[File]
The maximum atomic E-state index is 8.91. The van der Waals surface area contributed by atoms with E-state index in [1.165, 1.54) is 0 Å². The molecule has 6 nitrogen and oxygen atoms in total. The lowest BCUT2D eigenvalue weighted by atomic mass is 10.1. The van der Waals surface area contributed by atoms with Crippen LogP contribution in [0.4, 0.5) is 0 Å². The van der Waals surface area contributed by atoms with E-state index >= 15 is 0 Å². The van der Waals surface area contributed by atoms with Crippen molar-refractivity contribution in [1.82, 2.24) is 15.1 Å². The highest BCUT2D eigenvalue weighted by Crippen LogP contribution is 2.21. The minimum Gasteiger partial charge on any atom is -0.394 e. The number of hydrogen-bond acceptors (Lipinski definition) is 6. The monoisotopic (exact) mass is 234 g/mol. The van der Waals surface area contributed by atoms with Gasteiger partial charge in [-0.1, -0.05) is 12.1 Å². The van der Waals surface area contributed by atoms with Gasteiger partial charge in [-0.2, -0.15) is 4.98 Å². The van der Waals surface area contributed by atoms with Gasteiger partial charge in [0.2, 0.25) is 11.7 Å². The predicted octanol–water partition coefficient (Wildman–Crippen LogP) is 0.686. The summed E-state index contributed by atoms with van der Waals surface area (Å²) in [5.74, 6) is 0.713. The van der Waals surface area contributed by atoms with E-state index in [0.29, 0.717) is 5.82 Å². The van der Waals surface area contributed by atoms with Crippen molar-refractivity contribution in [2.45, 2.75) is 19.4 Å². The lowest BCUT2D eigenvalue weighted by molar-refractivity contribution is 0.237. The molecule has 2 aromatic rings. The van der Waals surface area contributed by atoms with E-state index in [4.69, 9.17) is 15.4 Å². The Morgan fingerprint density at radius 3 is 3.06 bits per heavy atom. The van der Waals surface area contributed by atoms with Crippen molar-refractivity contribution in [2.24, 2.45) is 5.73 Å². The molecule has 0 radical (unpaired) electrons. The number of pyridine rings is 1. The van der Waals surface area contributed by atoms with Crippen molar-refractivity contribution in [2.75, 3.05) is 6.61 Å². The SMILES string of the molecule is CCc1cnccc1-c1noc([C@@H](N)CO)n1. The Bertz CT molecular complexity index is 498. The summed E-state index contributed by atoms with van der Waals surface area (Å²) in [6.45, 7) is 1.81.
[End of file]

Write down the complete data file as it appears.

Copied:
The maximum atomic E-state index is 8.91. The van der Waals surface area contributed by atoms with E-state index in [1.165, 1.54) is 0 Å². The molecule has 6 nitrogen and oxygen atoms in total. The lowest BCUT2D eigenvalue weighted by atomic mass is 10.1. The van der Waals surface area contributed by atoms with Crippen LogP contribution in [0.4, 0.5) is 0 Å². The van der Waals surface area contributed by atoms with E-state index >= 15 is 0 Å². The van der Waals surface area contributed by atoms with Crippen molar-refractivity contribution in [1.82, 2.24) is 15.1 Å². The highest BCUT2D eigenvalue weighted by Crippen LogP contribution is 2.21. The minimum Gasteiger partial charge on any atom is -0.394 e. The number of hydrogen-bond acceptors (Lipinski definition) is 6. The monoisotopic (exact) mass is 234 g/mol. The van der Waals surface area contributed by atoms with Gasteiger partial charge in [-0.1, -0.05) is 12.1 Å². The van der Waals surface area contributed by atoms with Gasteiger partial charge in [-0.2, -0.15) is 4.98 Å². The van der Waals surface area contributed by atoms with Gasteiger partial charge in [0.2, 0.25) is 11.7 Å². The predicted octanol–water partition coefficient (Wildman–Crippen LogP) is 0.686. The summed E-state index contributed by atoms with van der Waals surface area (Å²) in [5.74, 6) is 0.713. The van der Waals surface area contributed by atoms with E-state index in [0.29, 0.717) is 5.82 Å². The van der Waals surface area contributed by atoms with Crippen molar-refractivity contribution in [2.45, 2.75) is 19.4 Å². The lowest BCUT2D eigenvalue weighted by molar-refractivity contribution is 0.237. The molecule has 2 aromatic rings. The van der Waals surface area contributed by atoms with E-state index in [4.69, 9.17) is 15.4 Å². The Morgan fingerprint density at radius 3 is 3.06 bits per heavy atom. The van der Waals surface area contributed by atoms with Crippen molar-refractivity contribution in [2.24, 2.45) is 5.73 Å². The molecule has 0 radical (unpaired) electrons. The number of pyridine rings is 1. The van der Waals surface area contributed by atoms with Crippen molar-refractivity contribution in [2.75, 3.05) is 6.61 Å². The SMILES string of the molecule is CCc1cnccc1-c1noc([C@@H](N)CO)n1. The Bertz CT molecular complexity index is 498. The summed E-state index contributed by atoms with van der Waals surface area (Å²) in [6.45, 7) is 1.81.